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Chapter 3,121

Effects of pre- or postpartum selenium supplementation on selenium status in beef cows and their calves

Enjalbert, F.; Lebreton, P.; Salat, O.; Schelcher, F.

Journal of Animal Science 77(1): 223-229

1999


ISSN/ISBN: 0021-8812
PMID: 10064048
DOI: 10.2527/1999.771223x
Accession: 003120361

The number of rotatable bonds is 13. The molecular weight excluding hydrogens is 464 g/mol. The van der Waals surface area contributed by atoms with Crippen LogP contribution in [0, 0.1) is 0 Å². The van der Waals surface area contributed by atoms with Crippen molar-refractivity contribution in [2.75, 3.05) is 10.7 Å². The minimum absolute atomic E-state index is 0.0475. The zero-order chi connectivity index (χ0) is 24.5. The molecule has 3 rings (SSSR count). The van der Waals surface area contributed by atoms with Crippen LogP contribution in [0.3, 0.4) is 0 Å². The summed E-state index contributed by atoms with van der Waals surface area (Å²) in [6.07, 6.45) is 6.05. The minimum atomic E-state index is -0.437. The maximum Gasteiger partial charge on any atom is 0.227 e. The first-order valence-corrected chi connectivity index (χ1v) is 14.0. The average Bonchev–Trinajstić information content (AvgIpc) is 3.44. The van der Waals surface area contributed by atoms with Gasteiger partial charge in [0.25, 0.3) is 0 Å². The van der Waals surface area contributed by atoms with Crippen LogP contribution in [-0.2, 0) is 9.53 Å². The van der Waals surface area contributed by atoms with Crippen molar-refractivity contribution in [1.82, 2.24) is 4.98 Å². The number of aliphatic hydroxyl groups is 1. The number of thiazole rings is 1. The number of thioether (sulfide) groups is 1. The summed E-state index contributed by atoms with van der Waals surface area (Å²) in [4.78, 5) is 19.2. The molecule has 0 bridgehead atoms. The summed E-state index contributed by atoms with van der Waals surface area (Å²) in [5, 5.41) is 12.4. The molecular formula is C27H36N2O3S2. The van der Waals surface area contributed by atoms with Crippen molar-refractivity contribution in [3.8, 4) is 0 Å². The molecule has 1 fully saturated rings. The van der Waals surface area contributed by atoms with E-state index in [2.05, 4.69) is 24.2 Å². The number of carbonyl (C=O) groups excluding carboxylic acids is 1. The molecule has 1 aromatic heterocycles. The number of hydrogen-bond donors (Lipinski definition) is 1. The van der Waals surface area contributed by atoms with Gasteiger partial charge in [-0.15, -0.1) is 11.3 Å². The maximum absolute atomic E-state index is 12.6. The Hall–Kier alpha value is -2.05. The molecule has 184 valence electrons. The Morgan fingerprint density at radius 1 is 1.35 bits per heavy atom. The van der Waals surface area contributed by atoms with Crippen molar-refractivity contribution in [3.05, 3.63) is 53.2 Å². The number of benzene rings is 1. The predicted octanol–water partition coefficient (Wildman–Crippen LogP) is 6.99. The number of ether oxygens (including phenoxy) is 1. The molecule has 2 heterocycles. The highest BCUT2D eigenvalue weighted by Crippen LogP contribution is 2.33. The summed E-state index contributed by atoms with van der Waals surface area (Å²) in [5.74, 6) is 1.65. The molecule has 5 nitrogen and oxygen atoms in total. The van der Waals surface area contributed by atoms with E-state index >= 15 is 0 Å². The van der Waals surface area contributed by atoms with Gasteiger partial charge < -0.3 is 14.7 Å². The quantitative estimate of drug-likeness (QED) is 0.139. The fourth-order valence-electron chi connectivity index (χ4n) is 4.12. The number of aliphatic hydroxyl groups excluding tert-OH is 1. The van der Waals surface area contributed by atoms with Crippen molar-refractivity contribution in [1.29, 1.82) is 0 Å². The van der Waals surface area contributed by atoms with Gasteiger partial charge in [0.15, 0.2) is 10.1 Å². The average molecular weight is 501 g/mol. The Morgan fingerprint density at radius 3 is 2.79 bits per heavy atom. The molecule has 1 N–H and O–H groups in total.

The effect of Se supplementation before or after calving on Se status in deficient cows and their calves was studied using 72 beef cows in two experiments. In Exp. 1, cows calving in February or March 1997 were supplemented orally for 15 d in late pregnancy with 13.0, 32.5, or 45.5 mg of Se/d as sodium selenite. Glutathione peroxidase (GSH-Px) activities were measured in red blood cells (RBC) or plasma of cows and calves at d 15 and between d 17 and 88 after calving. In Exp. 2, cows calving in January 1997 were supplemented orally with .0, 13.0, or 32.5 mg of Se/d for 15 d postpartum, and calves were injected with 1.38 mg of Se when 2 d old and at an average age of 49 d. The GSH-Px activities were measured in 30-d-old calves and in cows and calves between d 77 and 115 after calving. In both experiments, Se supplementation resulted in adequate Se status for the dams. The increase in RBC GSH-Px activity was faster with 45.5 mg of Se/d, and GSH-Px activities remained high for up to 98 d after the end of supplementation. The improvement in Se status in calves as a result of maternal supplementation was greater in Exp. 1 than in Exp. 2, suggesting that the placental transfer of Se is more efficient than milk transfer. Prepartum oral Se supplementation of deficient beef cows with 13.0 mg of Se/d for 15 d allowed adequate Se status of dams and calves, and 45.5 mg of Se/d resulted in a faster improvement of Se status. Parenteral administration of 1.38 mg of Se to newborn calves did not sustain normal Se status in calves issued from deficient cows.

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